Did Microsoft just invent the antidote to shaky GoPro videos?

Where was this when we were all rewatching The Blair Witch Project. 


Mike Fenn


Published Aug 12, 2014   Updated May 30, 2021, 7:12 pm CDT

First-person videos are a great way to experience everything from mountain biking to roller coasters. Unfortunately, every tiny jolt of the camera is very noticeable in these videos, making almost every last one look like it was filmed during a major earthquake.

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Fortunately, some Microsoft developers have worked out an algorithm that turns these first-person views into smooth—and thus, far more epic—masterpieces.

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An algorithm developed by researchers Johannes Kopf, Michael Cohen, and Richard Szeliski manipulates the video in such a way that not only speeds up the footage, but also removes camera shakiness by mapping out a path within the images. They released an example of their early work, dubbed “hyperlapse,” on YouTube.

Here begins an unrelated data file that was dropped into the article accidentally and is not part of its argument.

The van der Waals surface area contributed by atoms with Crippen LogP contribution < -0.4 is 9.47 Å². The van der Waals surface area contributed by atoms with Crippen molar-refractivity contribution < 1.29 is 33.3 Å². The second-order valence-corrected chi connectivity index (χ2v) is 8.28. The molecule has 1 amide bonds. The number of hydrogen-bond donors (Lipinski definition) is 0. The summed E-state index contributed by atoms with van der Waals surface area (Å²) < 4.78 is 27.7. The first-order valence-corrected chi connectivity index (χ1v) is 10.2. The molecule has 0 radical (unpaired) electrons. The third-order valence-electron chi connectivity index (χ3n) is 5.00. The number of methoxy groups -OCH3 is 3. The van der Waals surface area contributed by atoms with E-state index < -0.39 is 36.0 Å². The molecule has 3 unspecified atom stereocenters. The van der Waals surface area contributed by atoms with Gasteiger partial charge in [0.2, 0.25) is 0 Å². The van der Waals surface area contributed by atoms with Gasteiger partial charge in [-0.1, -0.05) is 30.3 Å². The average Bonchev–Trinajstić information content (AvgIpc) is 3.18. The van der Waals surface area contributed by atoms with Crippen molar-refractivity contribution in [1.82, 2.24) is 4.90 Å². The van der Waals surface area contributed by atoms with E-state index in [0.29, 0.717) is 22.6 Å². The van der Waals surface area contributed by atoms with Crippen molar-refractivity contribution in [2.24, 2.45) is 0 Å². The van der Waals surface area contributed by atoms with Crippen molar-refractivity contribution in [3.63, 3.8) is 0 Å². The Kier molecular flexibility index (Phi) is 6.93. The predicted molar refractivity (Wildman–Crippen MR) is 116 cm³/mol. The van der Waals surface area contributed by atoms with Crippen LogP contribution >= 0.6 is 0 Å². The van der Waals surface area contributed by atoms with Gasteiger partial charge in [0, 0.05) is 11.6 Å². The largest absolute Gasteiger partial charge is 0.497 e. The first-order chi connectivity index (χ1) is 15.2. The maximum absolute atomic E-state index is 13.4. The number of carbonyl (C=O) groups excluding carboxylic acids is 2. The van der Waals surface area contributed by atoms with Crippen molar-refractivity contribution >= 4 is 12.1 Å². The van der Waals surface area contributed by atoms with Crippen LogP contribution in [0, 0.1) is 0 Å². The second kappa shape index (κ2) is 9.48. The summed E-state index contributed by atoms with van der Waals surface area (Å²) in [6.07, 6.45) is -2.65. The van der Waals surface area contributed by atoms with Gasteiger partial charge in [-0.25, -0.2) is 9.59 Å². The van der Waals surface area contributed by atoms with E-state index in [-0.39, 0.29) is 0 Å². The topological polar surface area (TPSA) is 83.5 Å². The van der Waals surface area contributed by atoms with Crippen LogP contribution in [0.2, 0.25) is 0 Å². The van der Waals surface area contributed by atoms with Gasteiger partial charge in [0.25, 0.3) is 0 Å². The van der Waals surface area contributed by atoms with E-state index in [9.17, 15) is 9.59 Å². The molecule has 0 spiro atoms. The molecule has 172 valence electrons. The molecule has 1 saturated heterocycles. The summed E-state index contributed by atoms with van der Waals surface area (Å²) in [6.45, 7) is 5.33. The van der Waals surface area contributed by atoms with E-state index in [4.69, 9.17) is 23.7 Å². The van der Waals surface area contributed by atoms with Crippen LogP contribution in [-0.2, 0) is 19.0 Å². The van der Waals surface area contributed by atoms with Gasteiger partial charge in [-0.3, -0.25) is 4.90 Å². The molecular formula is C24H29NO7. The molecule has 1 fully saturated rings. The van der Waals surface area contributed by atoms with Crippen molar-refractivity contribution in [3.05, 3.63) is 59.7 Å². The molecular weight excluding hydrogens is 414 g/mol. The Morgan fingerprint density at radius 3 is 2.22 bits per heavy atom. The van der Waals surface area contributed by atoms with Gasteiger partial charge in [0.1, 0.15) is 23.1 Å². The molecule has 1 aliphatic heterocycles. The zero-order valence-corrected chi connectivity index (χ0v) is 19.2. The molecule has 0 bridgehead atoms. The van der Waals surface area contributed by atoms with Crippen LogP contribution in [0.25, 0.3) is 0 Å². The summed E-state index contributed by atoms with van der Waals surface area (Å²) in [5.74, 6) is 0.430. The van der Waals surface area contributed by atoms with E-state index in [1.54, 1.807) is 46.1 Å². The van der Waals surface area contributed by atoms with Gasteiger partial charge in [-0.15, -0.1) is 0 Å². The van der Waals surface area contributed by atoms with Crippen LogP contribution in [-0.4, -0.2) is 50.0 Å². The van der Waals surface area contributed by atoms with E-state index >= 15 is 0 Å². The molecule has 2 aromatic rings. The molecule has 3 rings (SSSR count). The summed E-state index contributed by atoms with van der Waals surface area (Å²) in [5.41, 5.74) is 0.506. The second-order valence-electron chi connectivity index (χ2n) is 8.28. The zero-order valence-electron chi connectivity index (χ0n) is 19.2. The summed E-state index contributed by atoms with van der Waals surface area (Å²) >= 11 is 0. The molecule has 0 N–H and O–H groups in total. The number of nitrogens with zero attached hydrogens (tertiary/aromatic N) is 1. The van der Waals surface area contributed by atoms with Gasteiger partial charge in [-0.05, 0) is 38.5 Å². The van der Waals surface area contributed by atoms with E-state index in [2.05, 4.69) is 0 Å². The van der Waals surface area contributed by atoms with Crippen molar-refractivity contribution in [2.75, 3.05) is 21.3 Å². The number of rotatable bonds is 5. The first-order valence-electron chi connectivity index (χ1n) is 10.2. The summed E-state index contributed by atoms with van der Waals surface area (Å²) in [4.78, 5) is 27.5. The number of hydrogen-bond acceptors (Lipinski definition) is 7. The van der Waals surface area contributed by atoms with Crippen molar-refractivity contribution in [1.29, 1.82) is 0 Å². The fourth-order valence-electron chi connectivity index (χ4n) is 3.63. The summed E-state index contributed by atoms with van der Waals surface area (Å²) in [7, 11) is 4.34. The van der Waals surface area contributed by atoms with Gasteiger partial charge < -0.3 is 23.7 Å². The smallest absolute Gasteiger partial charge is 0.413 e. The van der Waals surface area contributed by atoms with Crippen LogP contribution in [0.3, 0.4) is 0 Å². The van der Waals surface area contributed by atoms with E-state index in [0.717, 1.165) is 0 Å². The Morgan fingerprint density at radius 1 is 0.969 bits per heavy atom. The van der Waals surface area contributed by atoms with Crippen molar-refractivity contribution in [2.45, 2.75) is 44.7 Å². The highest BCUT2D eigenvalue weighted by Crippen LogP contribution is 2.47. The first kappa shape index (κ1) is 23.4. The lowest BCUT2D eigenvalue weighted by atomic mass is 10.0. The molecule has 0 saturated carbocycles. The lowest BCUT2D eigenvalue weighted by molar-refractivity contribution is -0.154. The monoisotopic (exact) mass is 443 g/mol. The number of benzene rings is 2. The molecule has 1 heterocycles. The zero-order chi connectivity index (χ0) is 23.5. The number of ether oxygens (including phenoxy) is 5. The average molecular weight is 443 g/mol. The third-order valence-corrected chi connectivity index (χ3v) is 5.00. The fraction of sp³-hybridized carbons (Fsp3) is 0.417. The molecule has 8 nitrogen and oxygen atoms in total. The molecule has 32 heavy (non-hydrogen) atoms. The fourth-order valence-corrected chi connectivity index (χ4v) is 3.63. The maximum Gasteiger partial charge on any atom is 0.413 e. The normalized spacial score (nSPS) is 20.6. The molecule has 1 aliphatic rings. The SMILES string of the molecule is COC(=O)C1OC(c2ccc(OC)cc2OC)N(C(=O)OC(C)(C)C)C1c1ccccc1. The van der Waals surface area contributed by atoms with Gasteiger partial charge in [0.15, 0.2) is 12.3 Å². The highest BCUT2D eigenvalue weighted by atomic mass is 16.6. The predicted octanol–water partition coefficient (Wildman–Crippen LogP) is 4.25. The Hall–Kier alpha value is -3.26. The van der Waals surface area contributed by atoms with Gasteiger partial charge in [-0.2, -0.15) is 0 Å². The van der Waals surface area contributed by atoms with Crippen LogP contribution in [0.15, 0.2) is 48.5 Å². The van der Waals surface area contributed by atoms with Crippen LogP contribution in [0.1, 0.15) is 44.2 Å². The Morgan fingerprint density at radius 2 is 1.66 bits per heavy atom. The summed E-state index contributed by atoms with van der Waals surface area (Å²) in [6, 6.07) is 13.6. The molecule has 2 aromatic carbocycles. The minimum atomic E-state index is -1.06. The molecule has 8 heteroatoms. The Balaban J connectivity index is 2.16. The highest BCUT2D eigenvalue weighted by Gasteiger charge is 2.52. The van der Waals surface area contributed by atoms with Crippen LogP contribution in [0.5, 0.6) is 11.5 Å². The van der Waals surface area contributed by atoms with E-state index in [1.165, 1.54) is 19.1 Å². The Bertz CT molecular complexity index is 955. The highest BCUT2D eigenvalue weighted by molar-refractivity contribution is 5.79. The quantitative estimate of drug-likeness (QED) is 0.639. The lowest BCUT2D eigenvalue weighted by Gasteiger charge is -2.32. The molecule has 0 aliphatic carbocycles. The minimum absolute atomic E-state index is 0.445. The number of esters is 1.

According to Microsoft, they hope to have a version of the algorithm available for Windows very soon.

If this technology becomes used regularly, hopefully it will make extreme videos a lot less vomit-inducing (well, in terms of mechanics, anyway; the actual content might be insane enough to make you puke).

Image via Chris Martin/Flickr (CC BY 2.0)

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*First Published: Aug 12, 2014, 8:15 am CDT